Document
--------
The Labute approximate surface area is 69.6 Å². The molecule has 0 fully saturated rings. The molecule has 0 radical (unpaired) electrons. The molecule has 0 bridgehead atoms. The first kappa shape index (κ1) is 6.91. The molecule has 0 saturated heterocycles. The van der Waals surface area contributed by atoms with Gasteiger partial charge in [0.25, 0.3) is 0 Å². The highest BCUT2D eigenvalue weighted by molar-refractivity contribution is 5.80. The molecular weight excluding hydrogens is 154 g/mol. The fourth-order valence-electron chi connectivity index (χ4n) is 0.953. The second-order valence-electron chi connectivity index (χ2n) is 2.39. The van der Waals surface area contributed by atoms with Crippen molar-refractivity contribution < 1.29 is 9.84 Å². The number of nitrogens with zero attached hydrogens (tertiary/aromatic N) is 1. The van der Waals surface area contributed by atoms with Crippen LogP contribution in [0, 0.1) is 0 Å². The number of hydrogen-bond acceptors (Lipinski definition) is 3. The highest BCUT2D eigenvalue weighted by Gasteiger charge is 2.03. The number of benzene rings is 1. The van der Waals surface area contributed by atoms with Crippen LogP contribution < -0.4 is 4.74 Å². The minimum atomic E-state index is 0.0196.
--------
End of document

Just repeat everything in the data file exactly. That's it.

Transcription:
The Labute approximate surface area is 69.6 Å². The molecule has 0 fully saturated rings. The molecule has 0 radical (unpaired) electrons. The molecule has 0 bridgehead atoms. The first kappa shape index (κ1) is 6.91. The molecule has 0 saturated heterocycles. The van der Waals surface area contributed by atoms with Gasteiger partial charge in [0.25, 0.3) is 0 Å². The highest BCUT2D eigenvalue weighted by molar-refractivity contribution is 5.80. The molecular weight excluding hydrogens is 154 g/mol. The fourth-order valence-electron chi connectivity index (χ4n) is 0.953. The second-order valence-electron chi connectivity index (χ2n) is 2.39. The van der Waals surface area contributed by atoms with Crippen molar-refractivity contribution < 1.29 is 9.84 Å². The number of nitrogens with zero attached hydrogens (tertiary/aromatic N) is 1. The van der Waals surface area contributed by atoms with Crippen LogP contribution in [0, 0.1) is 0 Å². The number of hydrogen-bond acceptors (Lipinski definition) is 3. The highest BCUT2D eigenvalue weighted by Gasteiger charge is 2.03. The number of benzene rings is 1. The van der Waals surface area contributed by atoms with Crippen LogP contribution < -0.4 is 4.74 Å². The minimum atomic E-state index is 0.0196.